Current state economic nexus sales tax approaches

Predictably, after Wayfair, most states (the ones that had not already done so) rushed headlong to enact laws codifying their version of economic sales tax nexus. Other state’s tax authorities have re-interpreted extant law as permitting virtual presence nexus, or simply adopted such policies with conclusory legal justification. The nexus landscape has, quite literally, been changing daily, and it has been difficult to keep up with developments.

A majority of these states have somewhat faithfully “cloned” the South Dakota law – though (as previously mentioned) virtually none of them can truly invoke the effectively “taxless” legal climate South Dakota noted by the sympathetic Wayfair majority. Other states have notably different rules. Effective dates vary in many cases (which is surprising given the Supreme Court’s approving focus upon the forward-looking nature of South Dakota’s law). The number of sales transactions and/or the amount of sales revenue may vary. The calculation of these metrics varies as well, as to the chronological measurement period, and which types of sales are included or excluded from the measure. And of course some states are simply less like South Dakota than others with respect to the factors cited in the Wayfair analysis: some are Streamlined Sales Tax members and some are not; a few lack an entity-level income tax (or functional equivalent); but most do not; a few lack a personal income tax, but again, most do not.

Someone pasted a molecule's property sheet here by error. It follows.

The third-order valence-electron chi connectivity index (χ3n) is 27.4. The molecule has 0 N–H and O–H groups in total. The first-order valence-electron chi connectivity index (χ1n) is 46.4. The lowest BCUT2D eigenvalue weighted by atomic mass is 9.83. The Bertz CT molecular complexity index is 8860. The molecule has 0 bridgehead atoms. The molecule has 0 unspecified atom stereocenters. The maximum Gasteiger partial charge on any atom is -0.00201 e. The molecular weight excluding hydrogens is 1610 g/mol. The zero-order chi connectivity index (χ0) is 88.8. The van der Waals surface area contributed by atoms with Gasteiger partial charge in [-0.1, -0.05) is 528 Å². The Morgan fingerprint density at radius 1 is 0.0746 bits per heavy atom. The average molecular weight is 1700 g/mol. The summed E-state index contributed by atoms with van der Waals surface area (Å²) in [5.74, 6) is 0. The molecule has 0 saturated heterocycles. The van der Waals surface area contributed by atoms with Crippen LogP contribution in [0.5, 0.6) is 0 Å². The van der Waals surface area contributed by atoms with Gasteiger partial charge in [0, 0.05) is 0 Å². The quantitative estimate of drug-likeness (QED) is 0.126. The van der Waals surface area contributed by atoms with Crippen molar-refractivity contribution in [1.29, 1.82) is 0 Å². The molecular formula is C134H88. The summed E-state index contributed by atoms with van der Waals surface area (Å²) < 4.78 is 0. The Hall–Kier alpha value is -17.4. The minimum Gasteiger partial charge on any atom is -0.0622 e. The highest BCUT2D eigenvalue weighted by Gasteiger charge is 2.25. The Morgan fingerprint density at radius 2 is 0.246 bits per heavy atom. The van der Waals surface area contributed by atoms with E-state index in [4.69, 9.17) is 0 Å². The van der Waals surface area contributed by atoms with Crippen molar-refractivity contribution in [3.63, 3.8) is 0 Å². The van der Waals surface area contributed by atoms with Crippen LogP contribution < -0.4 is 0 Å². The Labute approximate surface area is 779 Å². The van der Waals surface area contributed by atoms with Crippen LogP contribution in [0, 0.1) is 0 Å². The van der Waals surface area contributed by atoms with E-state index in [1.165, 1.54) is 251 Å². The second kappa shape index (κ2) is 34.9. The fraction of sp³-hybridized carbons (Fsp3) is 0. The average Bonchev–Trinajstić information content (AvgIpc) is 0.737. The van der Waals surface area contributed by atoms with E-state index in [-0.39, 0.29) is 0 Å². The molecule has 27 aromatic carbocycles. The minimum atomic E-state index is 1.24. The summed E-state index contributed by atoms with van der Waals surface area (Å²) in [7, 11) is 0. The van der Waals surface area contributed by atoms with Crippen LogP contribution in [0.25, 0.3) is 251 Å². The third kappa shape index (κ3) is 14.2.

The chart found here attempts to summarize the major features of the various states’ “remote seller” policies as of July 19, 2018. Note, however, that the situation has been dynamic and a bit confusing so far.

Simple, right? Though it seems virtually impossible to imagine that we have reached this point, we will soon live in a truly borderless sales tax environment. Congress could change this, though – for good...

Failing that perhaps unlikely event, it is best to be prepared.